(1990) (/International) Juliet Stevenson, Malick Bowens, Dermot Crowley, Joseph Mydell, Jean-Claude Bouillon, Sverre Anker Ousdal.....A North African messiah (Bowens) leads an exodus toward Europe to protest third world poverty and an EC commissioner (Stevenson) must try to resolve things before they get out of hand.  Seemingly well-intentioned drama ends up more muddled than provocative.  Talky but not saying much with uninspired direction.  Not really Canadian, this is essentially a British movie that was backed by literally a score of public broadcasters from all over the world including the CBC.  sc: William Nicholson. dir: David Wheatley. 100 min.

MARGARET'S MUSEUM  * * 1/2  setting: N.S.
(1996) (/U.K.) Helena Bonham Carter, Kate Nelligan, Clive Russell, Craig Olejnik, Andrea Morris, Kenneth Welsh, Peter Boretski.....Story of various characters in a Nova Scotia mining town in the 1950s, focusing on a spirited young woman (Carter) who falls in love with an ex-miner (Russell) who vows never to go back to it, only to have the mine, which has killed half her family, loom over them perpetually.  Dark, although witty and funny, drama has some nice performances (Brit Russell, Canuck Nelligan) and clever writing, but it's a bit lean on story with few real surprises, though the resolution is good.  At its core, though, is the riveting British actress Carter, who holds your interest even when the film falters.  Gritty, but the film never quite evokes the "quiet desperation" that is so much at the heart of all the characters.  Received six Genies including Best Actress (Carter), Supporting Actress (Nelligan), and Supporting Actor (Welsh).  That's director Ransen as the male tourist at the beginning.  sc: Gerald Wexler, Mort Ransen (from the story -- and subsequent novel -- "The Glace Bay Miner's Museum" by Shelldon Currie). dir: Mort Ransen. - brief female nudity.- 114 min.

MARGARITA   * * 1/2   setting: Ont.
(2012) Nicola Correia-Damude, Claire Lauter, Patrick McKenna, Christine Horne, Maya Ritter, Marco Grazzini.....Story of a pretty immigrant Mexican über-nanny (Correia-Damude) who the family regards as "almost" family (she's basically the mom to the daughter), but who they exploit, expecting her to also be the housekeeper, handy(wo)man, etc. -- and the dilemmas (on all sides) when the family's finances take a downturn and they decide they have to let her go. Drama (or comedy-drama or dramedy) has fine performances, an energetic tempo, mostly rounded characters, and good scenes and amusing dialogue -- but when trying to deal with its "issues" of domestic servitude, dysfunctional families, and immigration, can get oddly clunky in its self-conscious earnestness, while making standard points and familiar digs (the parents are presented as oblivious liberals, the mother devoting herself to social causes while neglecting her family -- giving it an almost conservative subtext). It can feel like a cross between a sitcom and an earnest exposé that's been stretched out to movie length. Even the sensibilities can veer about: it's sort of family-friendly (with hardly any profanity) yet then has moments of brief nudity and even sensuality (there's a mild sex scene with Horne as her lesbian lover). It's a tough call because it's a good, likeable movie in execution (in terms of acting, pacing, and some good dialogue) but wrapped around a thin core plot. sc: Laurie Colbert, Margaret Webb. dir: Dominique Cardona, Laurie Colbert. - brief female nudity; sexual content.- 87 min.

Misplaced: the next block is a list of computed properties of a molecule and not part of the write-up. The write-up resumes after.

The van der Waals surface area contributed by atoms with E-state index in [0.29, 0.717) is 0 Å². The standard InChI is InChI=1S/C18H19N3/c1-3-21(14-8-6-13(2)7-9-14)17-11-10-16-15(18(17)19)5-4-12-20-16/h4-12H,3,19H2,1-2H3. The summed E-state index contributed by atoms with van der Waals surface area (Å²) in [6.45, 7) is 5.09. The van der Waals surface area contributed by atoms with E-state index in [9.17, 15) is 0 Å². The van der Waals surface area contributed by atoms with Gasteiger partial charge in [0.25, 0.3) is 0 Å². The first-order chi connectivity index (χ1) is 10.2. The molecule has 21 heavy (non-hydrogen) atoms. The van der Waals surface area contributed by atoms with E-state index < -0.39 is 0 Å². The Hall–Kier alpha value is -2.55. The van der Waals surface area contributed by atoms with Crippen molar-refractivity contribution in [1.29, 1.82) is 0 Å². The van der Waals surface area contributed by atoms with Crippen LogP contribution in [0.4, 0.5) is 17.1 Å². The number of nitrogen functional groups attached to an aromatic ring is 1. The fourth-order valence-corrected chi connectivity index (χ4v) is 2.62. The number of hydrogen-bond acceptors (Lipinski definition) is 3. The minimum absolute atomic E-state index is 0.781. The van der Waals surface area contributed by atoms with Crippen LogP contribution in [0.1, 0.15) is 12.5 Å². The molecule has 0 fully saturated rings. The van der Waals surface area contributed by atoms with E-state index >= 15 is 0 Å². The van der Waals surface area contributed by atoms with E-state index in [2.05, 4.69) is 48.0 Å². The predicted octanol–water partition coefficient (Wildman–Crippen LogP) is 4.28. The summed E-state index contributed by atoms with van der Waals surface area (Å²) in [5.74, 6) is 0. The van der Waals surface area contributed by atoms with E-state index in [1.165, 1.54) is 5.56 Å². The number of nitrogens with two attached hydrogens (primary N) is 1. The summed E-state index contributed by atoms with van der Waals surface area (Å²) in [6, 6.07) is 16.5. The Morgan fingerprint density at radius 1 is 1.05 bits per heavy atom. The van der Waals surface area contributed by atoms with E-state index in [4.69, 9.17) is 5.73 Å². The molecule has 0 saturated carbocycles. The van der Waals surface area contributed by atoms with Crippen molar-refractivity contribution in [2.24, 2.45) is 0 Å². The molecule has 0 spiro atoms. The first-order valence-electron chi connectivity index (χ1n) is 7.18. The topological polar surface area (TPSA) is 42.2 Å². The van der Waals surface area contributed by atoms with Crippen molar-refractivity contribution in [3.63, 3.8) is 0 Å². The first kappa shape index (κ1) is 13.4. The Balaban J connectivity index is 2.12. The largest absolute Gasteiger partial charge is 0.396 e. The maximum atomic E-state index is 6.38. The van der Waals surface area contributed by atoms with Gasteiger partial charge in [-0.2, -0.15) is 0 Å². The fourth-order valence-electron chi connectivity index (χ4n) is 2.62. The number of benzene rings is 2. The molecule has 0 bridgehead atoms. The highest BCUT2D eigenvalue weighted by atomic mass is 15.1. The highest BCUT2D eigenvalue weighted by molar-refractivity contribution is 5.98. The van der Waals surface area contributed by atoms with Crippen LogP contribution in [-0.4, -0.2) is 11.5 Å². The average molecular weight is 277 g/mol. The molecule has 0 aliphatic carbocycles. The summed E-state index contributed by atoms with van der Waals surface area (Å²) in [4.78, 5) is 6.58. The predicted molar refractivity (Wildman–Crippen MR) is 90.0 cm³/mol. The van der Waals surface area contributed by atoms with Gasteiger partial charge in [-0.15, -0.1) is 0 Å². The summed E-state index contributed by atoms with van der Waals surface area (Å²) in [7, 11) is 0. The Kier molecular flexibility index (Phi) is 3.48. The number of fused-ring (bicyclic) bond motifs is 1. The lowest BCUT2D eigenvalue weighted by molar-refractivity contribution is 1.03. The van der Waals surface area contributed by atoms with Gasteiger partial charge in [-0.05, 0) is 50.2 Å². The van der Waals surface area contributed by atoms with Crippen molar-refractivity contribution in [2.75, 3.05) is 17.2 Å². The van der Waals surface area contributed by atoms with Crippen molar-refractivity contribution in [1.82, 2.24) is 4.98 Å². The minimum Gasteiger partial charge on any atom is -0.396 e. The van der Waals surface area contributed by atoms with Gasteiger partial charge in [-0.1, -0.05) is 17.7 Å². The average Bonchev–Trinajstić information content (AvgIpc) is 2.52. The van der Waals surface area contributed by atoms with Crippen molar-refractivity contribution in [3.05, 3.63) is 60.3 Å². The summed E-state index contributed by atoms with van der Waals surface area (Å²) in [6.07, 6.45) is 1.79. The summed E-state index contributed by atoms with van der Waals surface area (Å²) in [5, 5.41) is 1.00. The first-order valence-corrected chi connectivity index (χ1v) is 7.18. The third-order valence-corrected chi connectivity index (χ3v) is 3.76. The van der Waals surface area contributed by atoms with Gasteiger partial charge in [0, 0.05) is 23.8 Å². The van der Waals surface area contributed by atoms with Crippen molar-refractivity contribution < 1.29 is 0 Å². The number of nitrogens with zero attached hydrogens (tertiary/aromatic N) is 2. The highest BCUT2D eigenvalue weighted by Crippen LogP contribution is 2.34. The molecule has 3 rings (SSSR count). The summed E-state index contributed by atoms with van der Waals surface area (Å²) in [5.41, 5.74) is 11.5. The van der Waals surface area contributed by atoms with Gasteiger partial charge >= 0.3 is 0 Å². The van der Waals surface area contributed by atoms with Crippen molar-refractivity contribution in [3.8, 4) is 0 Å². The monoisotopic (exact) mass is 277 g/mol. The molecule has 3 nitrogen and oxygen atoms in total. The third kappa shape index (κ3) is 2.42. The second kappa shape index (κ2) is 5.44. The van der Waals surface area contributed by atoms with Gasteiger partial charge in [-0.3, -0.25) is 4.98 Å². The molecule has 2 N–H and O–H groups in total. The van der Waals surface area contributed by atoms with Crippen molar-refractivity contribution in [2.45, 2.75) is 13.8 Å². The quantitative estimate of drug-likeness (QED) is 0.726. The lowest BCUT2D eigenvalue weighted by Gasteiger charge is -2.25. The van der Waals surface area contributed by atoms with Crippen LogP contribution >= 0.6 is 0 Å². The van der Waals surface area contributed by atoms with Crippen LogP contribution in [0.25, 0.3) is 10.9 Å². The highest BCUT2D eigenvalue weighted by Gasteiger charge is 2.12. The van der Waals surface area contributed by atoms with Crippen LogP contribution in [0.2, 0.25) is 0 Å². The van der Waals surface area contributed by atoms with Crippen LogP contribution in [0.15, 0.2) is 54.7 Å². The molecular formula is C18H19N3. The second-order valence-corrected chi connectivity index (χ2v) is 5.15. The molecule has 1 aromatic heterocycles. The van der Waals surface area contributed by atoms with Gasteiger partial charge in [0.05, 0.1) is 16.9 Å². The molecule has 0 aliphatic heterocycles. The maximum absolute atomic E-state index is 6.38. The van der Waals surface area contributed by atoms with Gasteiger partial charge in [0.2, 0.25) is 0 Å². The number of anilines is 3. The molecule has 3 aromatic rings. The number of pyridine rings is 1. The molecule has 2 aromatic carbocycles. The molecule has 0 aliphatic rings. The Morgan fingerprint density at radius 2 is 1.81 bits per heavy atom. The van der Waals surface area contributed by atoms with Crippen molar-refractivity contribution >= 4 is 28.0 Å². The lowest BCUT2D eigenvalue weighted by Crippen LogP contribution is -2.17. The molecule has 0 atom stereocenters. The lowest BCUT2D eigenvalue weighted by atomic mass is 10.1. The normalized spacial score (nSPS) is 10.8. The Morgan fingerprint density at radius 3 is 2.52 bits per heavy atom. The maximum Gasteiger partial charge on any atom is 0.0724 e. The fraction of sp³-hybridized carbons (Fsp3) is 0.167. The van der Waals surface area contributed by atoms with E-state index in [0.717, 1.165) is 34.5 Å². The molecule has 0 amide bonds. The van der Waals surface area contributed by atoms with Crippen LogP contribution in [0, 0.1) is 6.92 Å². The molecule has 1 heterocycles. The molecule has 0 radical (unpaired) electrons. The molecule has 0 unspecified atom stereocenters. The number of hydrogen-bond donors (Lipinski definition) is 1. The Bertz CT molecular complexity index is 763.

MARIE-ANNE   * * 1/2  setting: P.Q./Alt.
(1978) Andree Pelletier, John Juliani, Tantou Martin (Tantoo Cardinal), David Schumman, William Dowson, Gordon Tootoosis.....True story of city-bred Marie-Anne Lagemodiere (Pelletier), one of the first white women to go west with her fur trading husband (Juliani).  Likeable, if not entirely riveting little drama.  Performances vary.  Pelletier is appealing and Juliani is very good (and does a convincing accent too).  sc: Marjorie Morgan, adapted by George Salverson. dir: R. Martin Walters. 88 min.

MARINE LIFE  * 1/2  setting: B.C.